by Mahalia Dobson | @MahaliaDobson
Ashlee Wardrope was born in South Korea. She spent the first few months of her life living in a foster home before being adopted by an Australian couple through the Eastern Child Welfare Society. Today Wardrope considers herself to be Australian in all things – manner, speech and outlook.
When asked about her early childhood and entire adoption process, Wardrope says she can only go on what she’s been told by her father and what’s written in her adoption papers. “I don’t remember anything at all,” she says.
For many children, living in foster care and orphanages around the world, their early years are summated entirely in their adoption papers. In Wardrope’s case, her parents gave her all of her adoption papers which details the names, ages and occupations of her birth mother and father, as well as the province in which they resided.
“What actually happened was, I believe that my mum, she was about 22 and my father was in his mid 40s… this is just a guess, but I think that [my adoption] has something to do with that fact that they may have been having an affair… and during that time I guess it was quite disrespectful to have a child out of wedlock of some sort,” she says.
There are many children like Wardrope who are adopted into Australian families, yet actually have no understanding about where exactly they were born or why they were given up for adoption.
“Poverty and inequality are [among] the key drivers for inter-country adoption”, UNICEF Chief Technical Advisor Amy Lamoin says. “Inter-country adoption is a last resort where children cannot be raised in a family environment, or alternative care in their own state.”
Inter-country adoption emerged in Australia during the 1970s, following the Vietnam War. Designed primarily to provide young children, living in underdeveloped nations, with greater opportunities and a more stable lifestyle, it a process which has and continues to be criticised and critiqued.
I guess – as a nation – we have to ask ourselves what kinds of expectations we are placing and enforcing upon children and their adoptive families, particularly when it comes to trying to ensure a child’s transition into a new family and cultural environment is as smooth as possible.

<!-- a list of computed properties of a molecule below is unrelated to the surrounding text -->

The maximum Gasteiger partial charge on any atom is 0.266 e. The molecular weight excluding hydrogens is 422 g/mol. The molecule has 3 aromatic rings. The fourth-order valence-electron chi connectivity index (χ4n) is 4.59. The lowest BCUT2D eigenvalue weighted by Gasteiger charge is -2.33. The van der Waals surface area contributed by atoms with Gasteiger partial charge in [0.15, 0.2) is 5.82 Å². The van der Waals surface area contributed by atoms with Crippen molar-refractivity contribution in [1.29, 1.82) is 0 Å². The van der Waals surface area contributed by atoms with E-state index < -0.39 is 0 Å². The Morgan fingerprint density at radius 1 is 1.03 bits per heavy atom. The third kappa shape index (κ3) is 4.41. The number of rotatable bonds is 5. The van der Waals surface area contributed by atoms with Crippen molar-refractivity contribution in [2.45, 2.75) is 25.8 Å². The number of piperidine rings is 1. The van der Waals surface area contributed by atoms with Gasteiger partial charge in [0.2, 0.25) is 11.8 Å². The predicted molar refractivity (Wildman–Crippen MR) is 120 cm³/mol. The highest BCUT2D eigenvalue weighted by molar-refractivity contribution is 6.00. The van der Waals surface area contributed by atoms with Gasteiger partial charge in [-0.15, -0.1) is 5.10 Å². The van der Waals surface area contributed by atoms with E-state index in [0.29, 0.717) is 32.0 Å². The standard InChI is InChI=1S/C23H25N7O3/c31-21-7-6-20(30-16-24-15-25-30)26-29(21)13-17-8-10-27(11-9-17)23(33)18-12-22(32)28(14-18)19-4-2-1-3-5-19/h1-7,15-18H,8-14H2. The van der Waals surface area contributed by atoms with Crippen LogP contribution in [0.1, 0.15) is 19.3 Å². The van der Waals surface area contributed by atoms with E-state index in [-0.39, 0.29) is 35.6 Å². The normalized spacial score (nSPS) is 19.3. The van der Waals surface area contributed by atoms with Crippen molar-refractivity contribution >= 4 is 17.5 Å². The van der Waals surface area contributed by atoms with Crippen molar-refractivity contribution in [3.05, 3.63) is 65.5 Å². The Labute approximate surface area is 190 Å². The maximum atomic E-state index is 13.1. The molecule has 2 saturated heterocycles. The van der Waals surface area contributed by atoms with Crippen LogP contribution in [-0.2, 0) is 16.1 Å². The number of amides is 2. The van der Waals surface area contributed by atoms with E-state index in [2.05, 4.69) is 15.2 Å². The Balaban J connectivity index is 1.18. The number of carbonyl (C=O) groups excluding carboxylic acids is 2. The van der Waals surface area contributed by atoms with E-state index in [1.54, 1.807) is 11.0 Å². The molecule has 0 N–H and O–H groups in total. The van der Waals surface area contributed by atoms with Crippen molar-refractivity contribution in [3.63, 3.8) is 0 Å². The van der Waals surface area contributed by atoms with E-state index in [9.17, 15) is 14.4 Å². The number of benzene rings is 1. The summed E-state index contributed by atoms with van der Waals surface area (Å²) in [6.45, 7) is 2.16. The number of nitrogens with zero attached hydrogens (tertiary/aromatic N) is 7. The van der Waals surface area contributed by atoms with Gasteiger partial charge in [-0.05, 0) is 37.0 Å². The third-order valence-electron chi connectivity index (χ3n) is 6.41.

“Adoption in Australia is about the child”, says Dr Patricia Fronek, senior lecturer in the School of Human Services and Social work at Griffith University.
“It’s not about creating families or finding children for families. It’s about finding families for children,” she says.
Perhaps this is where we hit our first roadblock with regards to bestowing unrealistic expectations upon families and adoptees.
According to Dr Fronek, Prime Minister Tony Abbott has changed the way he speaks about intercountry adoption. In her opinion, his changing discourse does in fact “reverse the intention” of intercountry adoption.
Abbott’s been “putting families first and stating that adoption is about making it quicker and easier for people to adopt children which is the opposite of what it should be,” Fronek says.
“This has undesirable consequences and places the well-being of children in the realm of a market commodity, particularly given the privatization of the agenda,” she says.
Inter-country adoption should be considered much more than a mere business transaction. Whatever words we use to describe people and processes can in turn create perceptions that concurrently create realities and attitudes towards those people and those processes. They simultaneously create quixotic expectations.
Firstly there is the expectation that a child will effortlessly slot into a family. This stands in contrast to the dominant reality. What is actually needed is for a family to veritably mould their everyday lives around the child’s needs.
Stemming from Fronek’s notion that the true intention of intercountry adoption is lamentably often lost, comes the idea that the practice of intercountry adoption is synonymous with a “one-stop shop”.
“The word shop in this context is offensive to people in the adoptive community,” Fronek says. It all comes back to this imperative concept: adoptees are not commodities.
The intention of the adopting family should be succinct; to enable a child to grow up in a stable and loving environment free from poverty and provide them with greater opportunities in areas such as education, health and welfare. The entire process can be extremely rewarding and beneficial for the adopted family as well as the family adopting.